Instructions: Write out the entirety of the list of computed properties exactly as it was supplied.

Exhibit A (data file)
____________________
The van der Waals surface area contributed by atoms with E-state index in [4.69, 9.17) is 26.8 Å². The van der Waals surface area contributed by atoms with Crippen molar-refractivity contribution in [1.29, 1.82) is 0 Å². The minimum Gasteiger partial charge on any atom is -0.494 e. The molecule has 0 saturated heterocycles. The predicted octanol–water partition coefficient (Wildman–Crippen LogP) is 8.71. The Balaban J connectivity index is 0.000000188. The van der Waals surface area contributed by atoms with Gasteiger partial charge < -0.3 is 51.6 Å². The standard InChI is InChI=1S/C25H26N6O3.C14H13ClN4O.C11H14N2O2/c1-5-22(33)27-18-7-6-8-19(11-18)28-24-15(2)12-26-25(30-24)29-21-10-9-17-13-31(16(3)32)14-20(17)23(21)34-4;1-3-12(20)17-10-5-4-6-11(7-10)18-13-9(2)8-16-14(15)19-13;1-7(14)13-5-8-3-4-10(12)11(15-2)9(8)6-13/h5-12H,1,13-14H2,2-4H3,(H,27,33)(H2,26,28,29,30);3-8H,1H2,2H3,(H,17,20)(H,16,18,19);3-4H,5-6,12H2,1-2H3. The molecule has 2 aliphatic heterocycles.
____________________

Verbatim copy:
The van der Waals surface area contributed by atoms with E-state index in [4.69, 9.17) is 26.8 Å². The van der Waals surface area contributed by atoms with Crippen molar-refractivity contribution in [1.29, 1.82) is 0 Å². The minimum Gasteiger partial charge on any atom is -0.494 e. The molecule has 0 saturated heterocycles. The predicted octanol–water partition coefficient (Wildman–Crippen LogP) is 8.71. The Balaban J connectivity index is 0.000000188. The van der Waals surface area contributed by atoms with Gasteiger partial charge < -0.3 is 51.6 Å². The standard InChI is InChI=1S/C25H26N6O3.C14H13ClN4O.C11H14N2O2/c1-5-22(33)27-18-7-6-8-19(11-18)28-24-15(2)12-26-25(30-24)29-21-10-9-17-13-31(16(3)32)14-20(17)23(21)34-4;1-3-12(20)17-10-5-4-6-11(7-10)18-13-9(2)8-16-14(15)19-13;1-7(14)13-5-8-3-4-10(12)11(15-2)9(8)6-13/h5-12H,1,13-14H2,2-4H3,(H,27,33)(H2,26,28,29,30);3-8H,1H2,2H3,(H,17,20)(H,16,18,19);3-4H,5-6,12H2,1-2H3. The molecule has 2 aliphatic heterocycles.